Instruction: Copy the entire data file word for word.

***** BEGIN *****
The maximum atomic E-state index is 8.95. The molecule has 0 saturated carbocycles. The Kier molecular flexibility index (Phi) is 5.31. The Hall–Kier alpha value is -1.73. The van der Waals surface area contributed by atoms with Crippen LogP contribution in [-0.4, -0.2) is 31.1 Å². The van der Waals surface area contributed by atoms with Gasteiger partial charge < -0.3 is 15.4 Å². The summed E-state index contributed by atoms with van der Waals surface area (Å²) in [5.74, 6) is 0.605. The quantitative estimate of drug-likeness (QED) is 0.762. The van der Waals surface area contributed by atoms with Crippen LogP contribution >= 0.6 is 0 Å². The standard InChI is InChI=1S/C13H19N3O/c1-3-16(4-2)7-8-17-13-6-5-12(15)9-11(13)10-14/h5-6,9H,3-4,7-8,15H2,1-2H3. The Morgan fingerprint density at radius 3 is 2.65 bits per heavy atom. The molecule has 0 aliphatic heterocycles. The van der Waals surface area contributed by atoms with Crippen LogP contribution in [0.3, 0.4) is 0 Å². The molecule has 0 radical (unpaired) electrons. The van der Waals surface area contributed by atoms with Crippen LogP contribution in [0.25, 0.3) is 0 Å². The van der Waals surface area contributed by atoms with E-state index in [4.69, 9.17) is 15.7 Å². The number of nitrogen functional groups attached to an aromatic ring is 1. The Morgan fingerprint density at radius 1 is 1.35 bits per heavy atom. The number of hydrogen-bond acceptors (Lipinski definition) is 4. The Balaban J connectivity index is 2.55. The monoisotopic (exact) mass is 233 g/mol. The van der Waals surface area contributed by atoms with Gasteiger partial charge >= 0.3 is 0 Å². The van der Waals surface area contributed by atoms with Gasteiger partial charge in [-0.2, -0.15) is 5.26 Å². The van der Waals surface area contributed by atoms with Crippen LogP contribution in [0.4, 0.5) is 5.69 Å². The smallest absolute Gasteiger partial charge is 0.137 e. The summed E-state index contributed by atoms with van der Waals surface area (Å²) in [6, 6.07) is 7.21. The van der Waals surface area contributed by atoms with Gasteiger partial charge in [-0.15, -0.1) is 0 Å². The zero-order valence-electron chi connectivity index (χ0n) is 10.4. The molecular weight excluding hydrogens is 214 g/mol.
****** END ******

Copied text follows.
The maximum atomic E-state index is 8.95. The molecule has 0 saturated carbocycles. The Kier molecular flexibility index (Phi) is 5.31. The Hall–Kier alpha value is -1.73. The van der Waals surface area contributed by atoms with Crippen LogP contribution in [-0.4, -0.2) is 31.1 Å². The van der Waals surface area contributed by atoms with Gasteiger partial charge < -0.3 is 15.4 Å². The summed E-state index contributed by atoms with van der Waals surface area (Å²) in [5.74, 6) is 0.605. The quantitative estimate of drug-likeness (QED) is 0.762. The van der Waals surface area contributed by atoms with Crippen LogP contribution >= 0.6 is 0 Å². The standard InChI is InChI=1S/C13H19N3O/c1-3-16(4-2)7-8-17-13-6-5-12(15)9-11(13)10-14/h5-6,9H,3-4,7-8,15H2,1-2H3. The Morgan fingerprint density at radius 3 is 2.65 bits per heavy atom. The molecule has 0 aliphatic heterocycles. The van der Waals surface area contributed by atoms with Crippen LogP contribution in [0.3, 0.4) is 0 Å². The molecule has 0 radical (unpaired) electrons. The van der Waals surface area contributed by atoms with Crippen LogP contribution in [0.25, 0.3) is 0 Å². The van der Waals surface area contributed by atoms with E-state index in [4.69, 9.17) is 15.7 Å². The number of nitrogen functional groups attached to an aromatic ring is 1. The Morgan fingerprint density at radius 1 is 1.35 bits per heavy atom. The number of hydrogen-bond acceptors (Lipinski definition) is 4. The Balaban J connectivity index is 2.55. The monoisotopic (exact) mass is 233 g/mol. The van der Waals surface area contributed by atoms with Gasteiger partial charge >= 0.3 is 0 Å². The van der Waals surface area contributed by atoms with Gasteiger partial charge in [-0.2, -0.15) is 5.26 Å². The van der Waals surface area contributed by atoms with Crippen LogP contribution in [0.4, 0.5) is 5.69 Å². The smallest absolute Gasteiger partial charge is 0.137 e. The summed E-state index contributed by atoms with van der Waals surface area (Å²) in [6, 6.07) is 7.21. The van der Waals surface area contributed by atoms with Gasteiger partial charge in [-0.15, -0.1) is 0 Å². The zero-order valence-electron chi connectivity index (χ0n) is 10.4. The molecular weight excluding hydrogens is 214 g/mol.